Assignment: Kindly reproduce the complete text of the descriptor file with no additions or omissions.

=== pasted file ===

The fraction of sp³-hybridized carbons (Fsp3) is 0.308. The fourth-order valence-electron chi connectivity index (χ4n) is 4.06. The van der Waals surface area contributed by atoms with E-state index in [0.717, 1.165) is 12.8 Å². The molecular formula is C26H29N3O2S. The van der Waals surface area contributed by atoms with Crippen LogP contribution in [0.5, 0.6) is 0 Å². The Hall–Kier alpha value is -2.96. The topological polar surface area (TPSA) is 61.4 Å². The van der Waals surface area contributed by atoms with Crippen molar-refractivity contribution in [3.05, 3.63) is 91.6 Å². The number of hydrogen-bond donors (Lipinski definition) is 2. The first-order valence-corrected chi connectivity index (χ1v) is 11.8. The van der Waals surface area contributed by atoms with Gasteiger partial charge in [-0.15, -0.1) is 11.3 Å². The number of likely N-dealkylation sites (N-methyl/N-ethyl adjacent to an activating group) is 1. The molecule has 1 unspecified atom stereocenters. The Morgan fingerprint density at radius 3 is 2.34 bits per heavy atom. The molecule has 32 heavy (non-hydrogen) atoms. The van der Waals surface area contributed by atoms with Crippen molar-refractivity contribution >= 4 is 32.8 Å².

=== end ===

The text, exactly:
The fraction of sp³-hybridized carbons (Fsp3) is 0.308. The fourth-order valence-electron chi connectivity index (χ4n) is 4.06. The van der Waals surface area contributed by atoms with E-state index in [0.717, 1.165) is 12.8 Å². The molecular formula is C26H29N3O2S. The van der Waals surface area contributed by atoms with Crippen LogP contribution in [0.5, 0.6) is 0 Å². The Hall–Kier alpha value is -2.96. The topological polar surface area (TPSA) is 61.4 Å². The van der Waals surface area contributed by atoms with Crippen molar-refractivity contribution in [3.05, 3.63) is 91.6 Å². The number of hydrogen-bond donors (Lipinski definition) is 2. The first-order valence-corrected chi connectivity index (χ1v) is 11.8. The van der Waals surface area contributed by atoms with Gasteiger partial charge in [-0.15, -0.1) is 11.3 Å². The number of likely N-dealkylation sites (N-methyl/N-ethyl adjacent to an activating group) is 1. The molecule has 1 unspecified atom stereocenters. The Morgan fingerprint density at radius 3 is 2.34 bits per heavy atom. The molecule has 32 heavy (non-hydrogen) atoms. The van der Waals surface area contributed by atoms with Crippen molar-refractivity contribution >= 4 is 32.8 Å².